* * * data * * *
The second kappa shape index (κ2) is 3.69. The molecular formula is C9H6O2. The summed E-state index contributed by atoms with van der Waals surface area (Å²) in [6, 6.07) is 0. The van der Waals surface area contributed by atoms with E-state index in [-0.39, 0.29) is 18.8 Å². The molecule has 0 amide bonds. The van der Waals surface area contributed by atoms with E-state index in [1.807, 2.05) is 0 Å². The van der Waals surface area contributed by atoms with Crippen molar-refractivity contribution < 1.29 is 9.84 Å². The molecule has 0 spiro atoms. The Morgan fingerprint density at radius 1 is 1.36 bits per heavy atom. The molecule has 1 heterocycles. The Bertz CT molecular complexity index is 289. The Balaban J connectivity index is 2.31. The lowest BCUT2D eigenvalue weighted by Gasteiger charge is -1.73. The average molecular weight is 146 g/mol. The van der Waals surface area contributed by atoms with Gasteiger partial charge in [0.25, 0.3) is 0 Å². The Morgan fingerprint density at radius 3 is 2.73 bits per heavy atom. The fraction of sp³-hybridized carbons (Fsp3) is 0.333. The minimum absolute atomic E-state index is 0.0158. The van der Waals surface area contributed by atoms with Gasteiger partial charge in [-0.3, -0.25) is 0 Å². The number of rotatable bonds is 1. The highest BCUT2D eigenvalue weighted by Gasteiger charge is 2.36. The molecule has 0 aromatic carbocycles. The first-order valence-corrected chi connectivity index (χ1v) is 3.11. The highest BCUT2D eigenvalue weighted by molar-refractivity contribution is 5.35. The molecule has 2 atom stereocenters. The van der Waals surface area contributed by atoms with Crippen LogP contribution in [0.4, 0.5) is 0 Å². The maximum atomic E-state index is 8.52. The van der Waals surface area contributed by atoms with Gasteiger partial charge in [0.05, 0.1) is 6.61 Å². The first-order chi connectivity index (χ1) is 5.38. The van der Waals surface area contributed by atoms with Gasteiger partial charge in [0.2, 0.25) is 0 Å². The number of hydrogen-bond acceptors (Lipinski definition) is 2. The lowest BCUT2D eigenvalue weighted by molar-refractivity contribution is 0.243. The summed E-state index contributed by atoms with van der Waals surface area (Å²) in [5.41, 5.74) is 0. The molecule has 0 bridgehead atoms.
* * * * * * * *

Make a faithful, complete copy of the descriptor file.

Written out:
The second kappa shape index (κ2) is 3.69. The molecular formula is C9H6O2. The summed E-state index contributed by atoms with van der Waals surface area (Å²) in [6, 6.07) is 0. The van der Waals surface area contributed by atoms with E-state index in [-0.39, 0.29) is 18.8 Å². The molecule has 0 amide bonds. The van der Waals surface area contributed by atoms with E-state index in [1.807, 2.05) is 0 Å². The van der Waals surface area contributed by atoms with Crippen molar-refractivity contribution < 1.29 is 9.84 Å². The molecule has 0 spiro atoms. The Morgan fingerprint density at radius 1 is 1.36 bits per heavy atom. The molecule has 1 heterocycles. The Bertz CT molecular complexity index is 289. The Balaban J connectivity index is 2.31. The lowest BCUT2D eigenvalue weighted by Gasteiger charge is -1.73. The average molecular weight is 146 g/mol. The van der Waals surface area contributed by atoms with Gasteiger partial charge in [0.25, 0.3) is 0 Å². The Morgan fingerprint density at radius 3 is 2.73 bits per heavy atom. The fraction of sp³-hybridized carbons (Fsp3) is 0.333. The minimum absolute atomic E-state index is 0.0158. The van der Waals surface area contributed by atoms with Gasteiger partial charge in [-0.3, -0.25) is 0 Å². The number of rotatable bonds is 1. The highest BCUT2D eigenvalue weighted by Gasteiger charge is 2.36. The molecule has 0 aromatic carbocycles. The first-order valence-corrected chi connectivity index (χ1v) is 3.11. The highest BCUT2D eigenvalue weighted by molar-refractivity contribution is 5.35. The molecule has 2 atom stereocenters. The van der Waals surface area contributed by atoms with Crippen LogP contribution in [0.4, 0.5) is 0 Å². The maximum atomic E-state index is 8.52. The van der Waals surface area contributed by atoms with Gasteiger partial charge in [0.05, 0.1) is 6.61 Å². The first-order chi connectivity index (χ1) is 5.38. The van der Waals surface area contributed by atoms with Gasteiger partial charge in [0.2, 0.25) is 0 Å². The number of hydrogen-bond acceptors (Lipinski definition) is 2. The lowest BCUT2D eigenvalue weighted by molar-refractivity contribution is 0.243. The summed E-state index contributed by atoms with van der Waals surface area (Å²) in [5.41, 5.74) is 0. The molecule has 0 bridgehead atoms.